Linda Loudermilk Fall 2007 Collection Review

'Help, i have done it, again. I, have been here many times before. Hurt myself again today and, the worst part is there's no one else to blame. Be my friend. Hold me, wrap me up. Unfold me, i am small and needy. Warm me up and breathe me...' And so began Linda Loudermilk's dreamy collection for Fall 2007. As the dulcet tones of Australian singing sensation Sia echoed through the main room of the Altman Building, you could almost hear a pin drop as we all sat on the edge of our seats in anticipation.

(l) polar bear iceberg sleeve coat; (r) husky lace coat with faux organic fur

The predominantly white, pearl, and dove grey 'Too Hot to Handle' collection resonated with a lofty ambience of clouds and weightlessness. The silhouette included interesting proportions shifting from the sometimes fitted to the more voluminous. And like the songstress who provided the soundtrack, you felt like wrapping yourself up in these beautifully-tailored creations and hibernating until spring. Linda Loudermilk's Fall 2007 Collection is elegant and refined, morphed out of nature's extreme magic. The theme of global warming underscored an inevitable change. And with that inspiration, the notion that if fashion can change the way one feels, isn't it even better when it changes the way we treat our environment?

(l) melting polar bear coat; (r) polar bear shift with ice cubes

   

Nature may be beautiful. But nature is not pretty. Think about it. Domesticate the land: Thresh it, pave it, put up stoplights and call it Sunset Boulevard; nature knows better than all that. In one terrible instant it could all be gone. The foundation shakes. The earth takes the sidewalks into its growling maw. Gone. Later, flowers will grow where once there was a strip mall. And the flowers will be beautiful, because nature makes no apologies for itself. Nature is the original punk. This is the theme underscored on the company's website.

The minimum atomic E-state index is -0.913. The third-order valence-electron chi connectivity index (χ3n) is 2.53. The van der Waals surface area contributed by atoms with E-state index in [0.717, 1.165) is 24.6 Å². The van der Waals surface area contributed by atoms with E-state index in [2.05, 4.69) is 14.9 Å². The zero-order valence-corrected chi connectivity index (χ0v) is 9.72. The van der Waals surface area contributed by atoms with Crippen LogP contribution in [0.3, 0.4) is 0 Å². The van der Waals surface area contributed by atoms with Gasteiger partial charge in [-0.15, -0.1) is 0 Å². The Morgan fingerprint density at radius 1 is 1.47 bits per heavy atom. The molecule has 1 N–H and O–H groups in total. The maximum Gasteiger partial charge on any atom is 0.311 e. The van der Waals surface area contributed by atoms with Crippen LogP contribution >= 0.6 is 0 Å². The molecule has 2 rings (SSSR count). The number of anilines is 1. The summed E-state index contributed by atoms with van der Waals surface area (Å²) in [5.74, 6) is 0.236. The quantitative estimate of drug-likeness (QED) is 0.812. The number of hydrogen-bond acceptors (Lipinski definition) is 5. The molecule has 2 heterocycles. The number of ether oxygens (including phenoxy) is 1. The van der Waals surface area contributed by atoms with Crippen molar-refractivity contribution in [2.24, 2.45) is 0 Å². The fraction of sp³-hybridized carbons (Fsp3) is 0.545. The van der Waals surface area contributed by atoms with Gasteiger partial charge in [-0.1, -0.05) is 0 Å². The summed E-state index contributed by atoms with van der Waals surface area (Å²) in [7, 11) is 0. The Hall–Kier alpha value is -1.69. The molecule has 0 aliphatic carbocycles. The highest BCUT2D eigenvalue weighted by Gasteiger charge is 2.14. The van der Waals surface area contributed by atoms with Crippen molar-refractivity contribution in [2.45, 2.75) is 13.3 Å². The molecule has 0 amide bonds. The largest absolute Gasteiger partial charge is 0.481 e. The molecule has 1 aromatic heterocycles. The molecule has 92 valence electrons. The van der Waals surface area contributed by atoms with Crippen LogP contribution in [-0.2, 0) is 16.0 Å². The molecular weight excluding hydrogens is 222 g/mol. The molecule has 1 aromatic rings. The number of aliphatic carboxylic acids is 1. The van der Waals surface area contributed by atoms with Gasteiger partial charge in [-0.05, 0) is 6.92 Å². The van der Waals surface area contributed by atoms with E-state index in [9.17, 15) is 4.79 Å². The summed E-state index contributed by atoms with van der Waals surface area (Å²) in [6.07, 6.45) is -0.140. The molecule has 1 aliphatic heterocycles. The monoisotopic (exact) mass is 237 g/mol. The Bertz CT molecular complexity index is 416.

(l) corn fiber volume coat with wood pulp leggings; (r) japanese rice paper ice blue-falling floor length train coat

Linda Loudermilk is too smart to call such an imperious and turbulent thing as nature her 'muse.' All that vastness, all those numberless small symmetries, all the brutality and fragility' nature is, to be sure, the creative source material for Ms. Loudermilk's designs. She channels nature's punk energy into clothes of grace and volatility. But nature is less her muse than her major mind-freak. When she patterns a jacket after a waterfall, it's not about making something pretty to wear; it's about holy fearsome awe.

(l) stone hemp satin jacket and melting skirt with train; (r) sliced sleeve suit with mini skirt

Likewise, the luxury eco™ category Linda Loudermilk invented with the launch of her line wasn't inspired by some predictable sense of patchouli-smelling do-gooderism. The ingenious sustainable fabrics she's developed and sourced for Loudermilk, the brand, reflect the respect that Linda Loudermilk, the woman and artist, has for nature. Bamboo pointelles and soya blends go into clothes that honor nature in ethos, and then they go back into the earth. And there's no need to sacrifice style, because if nature doesn't make apologies, then neither should the people who fortify, fear and believe in it.

(l) teal "mad housewife" dress of biodegradeable wool pulp; (r) black with red Willy print shirt and fishtail skirt made of paper wool tweed

As for that style: Forget hemp tunics. In fact, forget hemp entirely. The Loudermilk line is all about refinement' polished, put-together looks that happen to be made from sustainable fabrics and that don't just happen to have that raw and rough around the edges something that make them modern. These are clothes that pack an iconoclastic punch, from noirish suits to sculpturally sexy shift dresses to jeans cut deadly on the hip. That flair for the dramatic comes innately to Linda Loudermilk, who once studied Shakespeare and costume design at Oxford University; so too does the designer's intuitive sense of tailoring, passed down from her couturier grandmother. Sustainable style is already terra incognita, but for Ms. Loudermilk, the pioneering has only just begun. Like nature herself, she's got more foundations to shake...

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